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cannabis-1418339__340-300x290The Montgomery County Council is determined to crack down on driving while impaired by cannabis, but the method by which to accomplish this goal is still in still very much up for debate.  This week members of the Montgomery County Council’s Public Safety Committee met to discuss the issue of marijuana induced impaired driving and the meeting offered some insight on the challenges facing police officers who are tasked with enforcing Maryland impaired driving laws. There is currently no valid scientific test for marijuana impairment that compares to a breathalyzer test, which is used to test blood alcohol content in DUI cases.  Alabama is apparently one of the only states in the country that employs court approved saliva tests for cannabis concentration.  Other states have been reluctant to use this questionable methodology due in part to THC being tracible for several weeks after ingestion.

Without a certified scientific test for cannabis concentration law enforcement officers must rely on their observations of the suspect to prove impairment to a judge or jury.  These include the driving pattern of the suspect, his or her statements and standard field sobriety exercise such as the HGN test, walk and turn and the one-legged stand.  Officers need to establish evidence of impairment before requesting participation in these exercises, and skilled criminal defense lawyers can often pick them apart if there is no corroborating evidence such as a scientific test or an admission by the suspect.  Still, county officials are determined to even the playing field through the use of “green labs” where law enforcement officers can hone their cannabis impairment recognition skills.

Montgomery County is home to the state’s only green lab, where volunteers ingest cannabis in a controlled environment at the county police department’s training academy.  The labs have been around for a few years after originally being proposed by a veteran traffic enforcement officer in 2017.  Since then, the department has hosted several sessions, which start with the volunteers smoking marijuana, vaping or consuming edibles and then transition to an observation and testing period.  There is no indication that the volunteers are asked to get behind the wheel of an automobile, and realistically this could only happen under extremely controlled circumstances in a closed area.  These precautions would likely limit the amount of usable data, as there is simply no way to simulate driving in actual traffic.  The labs likely offer police a glimpse of how a person under the influence of cannabis may look, sound and act, though how this translates to recognition of impairment is up for debate.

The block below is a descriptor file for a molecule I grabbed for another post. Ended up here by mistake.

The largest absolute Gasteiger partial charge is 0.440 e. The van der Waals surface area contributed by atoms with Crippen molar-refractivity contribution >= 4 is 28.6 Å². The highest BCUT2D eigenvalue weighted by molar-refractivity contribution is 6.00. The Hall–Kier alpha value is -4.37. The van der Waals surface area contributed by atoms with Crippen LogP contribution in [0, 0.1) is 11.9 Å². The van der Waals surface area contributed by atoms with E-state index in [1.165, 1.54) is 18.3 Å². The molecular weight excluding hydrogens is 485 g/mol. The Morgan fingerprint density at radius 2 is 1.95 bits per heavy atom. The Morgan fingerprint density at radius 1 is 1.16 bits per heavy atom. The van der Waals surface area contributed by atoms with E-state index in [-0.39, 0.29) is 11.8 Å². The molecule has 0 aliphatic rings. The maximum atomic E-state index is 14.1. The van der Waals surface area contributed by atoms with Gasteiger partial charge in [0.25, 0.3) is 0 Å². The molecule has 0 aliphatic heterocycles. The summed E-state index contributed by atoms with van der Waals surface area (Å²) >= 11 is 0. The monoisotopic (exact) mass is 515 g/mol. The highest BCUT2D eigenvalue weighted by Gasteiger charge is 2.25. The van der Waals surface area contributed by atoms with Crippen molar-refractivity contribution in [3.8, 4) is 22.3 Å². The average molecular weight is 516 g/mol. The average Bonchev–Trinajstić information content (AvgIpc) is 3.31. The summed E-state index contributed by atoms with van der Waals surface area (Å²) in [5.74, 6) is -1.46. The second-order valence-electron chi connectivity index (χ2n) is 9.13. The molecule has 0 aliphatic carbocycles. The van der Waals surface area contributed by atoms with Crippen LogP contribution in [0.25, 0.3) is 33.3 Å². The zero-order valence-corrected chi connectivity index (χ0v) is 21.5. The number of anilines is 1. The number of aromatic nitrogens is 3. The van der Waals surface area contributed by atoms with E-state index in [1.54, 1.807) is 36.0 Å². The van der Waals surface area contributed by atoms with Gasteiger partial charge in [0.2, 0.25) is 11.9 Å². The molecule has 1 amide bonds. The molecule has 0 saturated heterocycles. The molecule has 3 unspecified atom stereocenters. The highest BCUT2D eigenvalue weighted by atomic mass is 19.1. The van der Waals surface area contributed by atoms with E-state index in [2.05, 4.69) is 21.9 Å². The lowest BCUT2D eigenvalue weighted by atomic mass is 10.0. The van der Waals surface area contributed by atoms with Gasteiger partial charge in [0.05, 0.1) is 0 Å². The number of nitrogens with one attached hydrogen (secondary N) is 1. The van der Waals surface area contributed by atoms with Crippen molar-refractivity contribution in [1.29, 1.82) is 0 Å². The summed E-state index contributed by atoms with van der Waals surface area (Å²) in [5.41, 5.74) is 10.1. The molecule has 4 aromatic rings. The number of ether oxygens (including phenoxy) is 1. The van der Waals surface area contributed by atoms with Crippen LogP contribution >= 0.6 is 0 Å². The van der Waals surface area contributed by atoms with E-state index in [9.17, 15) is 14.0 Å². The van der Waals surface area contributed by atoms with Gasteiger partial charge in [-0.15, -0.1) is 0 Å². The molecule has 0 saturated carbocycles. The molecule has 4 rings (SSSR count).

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holster-648014__480-300x206The Maryland State Police recently issued an agency-wide memo instructing its employees to continue to uphold the HQL law, which was just declared unconstitutional by a panel of three federal judges last week in Richmond.  Citing the infamous 2022 Supreme Court decision out of New York, the Fourth Circuit Court of Appeals ruled 2-1 that Maryland’s Handgun Qualification License is overly burdensome and not consistent with historically accepted limitations on firearm purchases.  Gun lobbyists from the NRA hailed the ruling as a major victory, while state officials including the Governor and the Mayor of Baltimore City expressed displeasure with the decision.  When the ruling came down last week the Governor’s Office issued a statement expressing a desire to continue to fight for the HQL, but this week the Attorney General’s Office stated they are weighing their options.  Enforcing the HQL despite the recent ruling may not end up being much of a story, as the decision has yet to become legally binding.  The federal court has not issued a mandate yet and will not do so until 7 days after the 14-day window to request a rehearing has expired.  If the State does not request a rehearing the mandate to strike down the HQL process would go into effect on December 11.  The State could also seek review by the Supreme Court though based on the Bruen ruling out of New York it would be unlikely to prevail.